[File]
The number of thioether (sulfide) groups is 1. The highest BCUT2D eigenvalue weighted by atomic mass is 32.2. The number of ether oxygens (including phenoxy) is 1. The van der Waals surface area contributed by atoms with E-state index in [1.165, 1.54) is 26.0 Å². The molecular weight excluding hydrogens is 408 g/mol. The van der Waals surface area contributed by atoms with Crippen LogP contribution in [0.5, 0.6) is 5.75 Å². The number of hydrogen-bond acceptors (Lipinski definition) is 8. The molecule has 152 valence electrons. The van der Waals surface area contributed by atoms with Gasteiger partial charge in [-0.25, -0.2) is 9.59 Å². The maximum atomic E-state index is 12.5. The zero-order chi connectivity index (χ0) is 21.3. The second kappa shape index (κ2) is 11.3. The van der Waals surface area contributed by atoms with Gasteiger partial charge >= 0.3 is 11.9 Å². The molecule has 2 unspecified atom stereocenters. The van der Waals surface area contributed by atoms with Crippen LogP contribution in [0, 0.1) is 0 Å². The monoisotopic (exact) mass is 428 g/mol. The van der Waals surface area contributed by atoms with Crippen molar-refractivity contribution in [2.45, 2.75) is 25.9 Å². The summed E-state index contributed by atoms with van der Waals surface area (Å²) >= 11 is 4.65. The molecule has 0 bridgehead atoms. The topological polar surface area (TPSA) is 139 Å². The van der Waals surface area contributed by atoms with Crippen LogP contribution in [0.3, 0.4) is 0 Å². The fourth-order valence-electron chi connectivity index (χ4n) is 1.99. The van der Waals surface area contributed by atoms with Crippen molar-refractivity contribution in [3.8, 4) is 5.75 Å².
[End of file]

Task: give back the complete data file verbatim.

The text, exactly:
The number of thioether (sulfide) groups is 1. The highest BCUT2D eigenvalue weighted by atomic mass is 32.2. The number of ether oxygens (including phenoxy) is 1. The van der Waals surface area contributed by atoms with E-state index in [1.165, 1.54) is 26.0 Å². The molecular weight excluding hydrogens is 408 g/mol. The van der Waals surface area contributed by atoms with Crippen LogP contribution in [0.5, 0.6) is 5.75 Å². The number of hydrogen-bond acceptors (Lipinski definition) is 8. The molecule has 152 valence electrons. The van der Waals surface area contributed by atoms with Gasteiger partial charge in [-0.25, -0.2) is 9.59 Å². The maximum atomic E-state index is 12.5. The zero-order chi connectivity index (χ0) is 21.3. The second kappa shape index (κ2) is 11.3. The van der Waals surface area contributed by atoms with Gasteiger partial charge >= 0.3 is 11.9 Å². The molecule has 2 unspecified atom stereocenters. The van der Waals surface area contributed by atoms with Crippen LogP contribution in [0, 0.1) is 0 Å². The monoisotopic (exact) mass is 428 g/mol. The van der Waals surface area contributed by atoms with Crippen molar-refractivity contribution in [2.45, 2.75) is 25.9 Å². The summed E-state index contributed by atoms with van der Waals surface area (Å²) >= 11 is 4.65. The molecule has 0 bridgehead atoms. The topological polar surface area (TPSA) is 139 Å². The van der Waals surface area contributed by atoms with Crippen LogP contribution in [0.3, 0.4) is 0 Å². The fourth-order valence-electron chi connectivity index (χ4n) is 1.99. The van der Waals surface area contributed by atoms with Crippen molar-refractivity contribution in [3.8, 4) is 5.75 Å².